“It became necessary to destroy the town to save it.”
Vietnam War Correspondent Peter Arnett claimed to have overheard this quote from an unnamed American major regarding the shelling of of Bến Tre city in early 1968. Its veracity is questionable, and in any event, Bến Tre was largely rubble due to attacks from the north before US artillery began its assault to rout the Vietcong.
However, that dubious quote has lingered as a paradigmatic example of a peculiar brand of cognitive dissonance: the notion that you can intentionally eradicate something in the midst of preserving it. Obviously, you can’t have it both ways, but a similar idea has come to mind in the wake of the shooting on Bourbon Street this past weekend in which one person was killed and nine others were wounded.
City Councilwoman LaToya Cantrell — long considered one of the most likely top contenders as a candidate for New Orleans’ next mayor — announced to supporters last week that she is indeed considering a run for the position.
Lower Garden District residents have mixed emotions about the 211-unit apartment complex proposed to replace a former grocery store, but some are just appreciative it’s not a big-box retail store.
The Sewerage & Water Board of New Orleans will be repairing broken fire hydrants that may cause low water pressure Wednesday on Arabella Street, Clio Street and in Broadmoor, the agency said.
The property tax that generates one-third of the Sewerage & Water Board’s budget for draining the city of New Orleans is up for renewal on the Dec. 10 runoff ballot, and officials are pleading with neighborhoods to spread the word amid the current climate of electoral uncertainty.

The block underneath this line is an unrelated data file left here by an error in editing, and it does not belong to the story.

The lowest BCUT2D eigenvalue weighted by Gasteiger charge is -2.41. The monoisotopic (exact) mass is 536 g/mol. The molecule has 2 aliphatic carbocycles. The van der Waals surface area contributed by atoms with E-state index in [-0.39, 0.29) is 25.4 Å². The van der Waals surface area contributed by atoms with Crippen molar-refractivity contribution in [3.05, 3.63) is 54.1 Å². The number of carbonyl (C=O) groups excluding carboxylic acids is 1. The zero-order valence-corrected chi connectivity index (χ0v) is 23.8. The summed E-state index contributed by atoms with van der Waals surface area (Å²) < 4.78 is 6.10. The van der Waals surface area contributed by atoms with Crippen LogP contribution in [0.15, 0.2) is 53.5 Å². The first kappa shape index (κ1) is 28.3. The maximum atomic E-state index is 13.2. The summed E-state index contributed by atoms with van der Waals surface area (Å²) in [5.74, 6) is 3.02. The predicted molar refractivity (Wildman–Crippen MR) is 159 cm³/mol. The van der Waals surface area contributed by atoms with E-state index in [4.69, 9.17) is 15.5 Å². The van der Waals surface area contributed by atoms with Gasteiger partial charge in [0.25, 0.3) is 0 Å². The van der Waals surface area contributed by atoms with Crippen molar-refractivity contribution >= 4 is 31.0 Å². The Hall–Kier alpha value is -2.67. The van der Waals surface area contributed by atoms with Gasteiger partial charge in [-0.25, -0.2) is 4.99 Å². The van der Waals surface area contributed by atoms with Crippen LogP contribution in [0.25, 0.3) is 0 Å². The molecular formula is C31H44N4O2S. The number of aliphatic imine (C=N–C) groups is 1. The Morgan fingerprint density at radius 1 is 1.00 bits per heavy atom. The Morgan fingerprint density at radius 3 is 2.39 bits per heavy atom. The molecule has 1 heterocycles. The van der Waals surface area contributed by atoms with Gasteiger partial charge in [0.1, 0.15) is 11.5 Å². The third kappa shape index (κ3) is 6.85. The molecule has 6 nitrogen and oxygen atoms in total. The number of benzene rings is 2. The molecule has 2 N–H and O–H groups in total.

“We’re very concerned that people are just going to walk into the booth, see ‘Taxes’ and vote no,” said Joe Becker, general superintendent of the Sewerage & Water Board, at a meeting of the Delachaise Neighborhood Association on Tuesday. “But if people understand the consequences what that ‘no’ vote is, I think they’ll vote intellectually and see the benefits of moving forward with this.”
The New Orleans Veterans of Foreign War Post 8973 (VFW) celebrated the official groundbreaking for their new facility at 531 Lyons Street on Veterans Day (Nov. 11). Together with members of the post, public officials, and the project’s general contractor, Design Management Group, the VFW celebrated the beginning of the post’s renovation and construction after more than six years of planning and fundraising.
It’s probably an understatement to say that the results of last Tuesday’s presidential election were a shock to many. I personally stayed out on election night and was treated to many dejected laments. Some drowned their sorrows, while others engaged in angry diatribes.
Here in Uptown, Donald Trump only won a few precincts around State Street and St. Charles Avenue. The wider New Orleans metropolitan area was divided. Elsewhere, in the sea of red that surrounds New Orleans, Trump won by a whopping 20 points.